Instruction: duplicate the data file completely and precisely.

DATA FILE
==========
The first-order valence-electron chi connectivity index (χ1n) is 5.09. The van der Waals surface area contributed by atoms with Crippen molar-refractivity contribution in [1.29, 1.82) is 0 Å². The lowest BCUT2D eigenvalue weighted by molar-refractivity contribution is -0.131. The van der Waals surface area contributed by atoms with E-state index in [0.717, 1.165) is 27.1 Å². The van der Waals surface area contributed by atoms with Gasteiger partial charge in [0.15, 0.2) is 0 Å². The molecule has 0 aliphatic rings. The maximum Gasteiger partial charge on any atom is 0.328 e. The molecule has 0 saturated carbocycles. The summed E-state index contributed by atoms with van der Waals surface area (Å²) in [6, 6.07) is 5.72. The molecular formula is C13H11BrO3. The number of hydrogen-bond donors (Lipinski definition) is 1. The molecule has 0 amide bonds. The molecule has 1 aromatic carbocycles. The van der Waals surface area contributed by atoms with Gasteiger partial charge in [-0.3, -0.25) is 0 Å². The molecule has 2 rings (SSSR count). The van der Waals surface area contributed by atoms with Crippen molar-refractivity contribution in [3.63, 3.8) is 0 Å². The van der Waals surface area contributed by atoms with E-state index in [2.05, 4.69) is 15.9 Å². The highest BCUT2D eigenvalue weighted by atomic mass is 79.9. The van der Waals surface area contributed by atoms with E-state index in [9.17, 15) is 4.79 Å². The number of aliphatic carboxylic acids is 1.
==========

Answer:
The first-order valence-electron chi connectivity index (χ1n) is 5.09. The van der Waals surface area contributed by atoms with Crippen molar-refractivity contribution in [1.29, 1.82) is 0 Å². The lowest BCUT2D eigenvalue weighted by molar-refractivity contribution is -0.131. The van der Waals surface area contributed by atoms with E-state index in [0.717, 1.165) is 27.1 Å². The van der Waals surface area contributed by atoms with Gasteiger partial charge in [0.15, 0.2) is 0 Å². The molecule has 0 aliphatic rings. The maximum Gasteiger partial charge on any atom is 0.328 e. The molecule has 0 saturated carbocycles. The summed E-state index contributed by atoms with van der Waals surface area (Å²) in [6, 6.07) is 5.72. The molecular formula is C13H11BrO3. The number of hydrogen-bond donors (Lipinski definition) is 1. The molecule has 0 amide bonds. The molecule has 1 aromatic carbocycles. The van der Waals surface area contributed by atoms with Gasteiger partial charge in [-0.3, -0.25) is 0 Å². The molecule has 2 rings (SSSR count). The van der Waals surface area contributed by atoms with Crippen molar-refractivity contribution in [3.63, 3.8) is 0 Å². The van der Waals surface area contributed by atoms with E-state index in [2.05, 4.69) is 15.9 Å². The highest BCUT2D eigenvalue weighted by atomic mass is 79.9. The van der Waals surface area contributed by atoms with E-state index in [9.17, 15) is 4.79 Å². The number of aliphatic carboxylic acids is 1.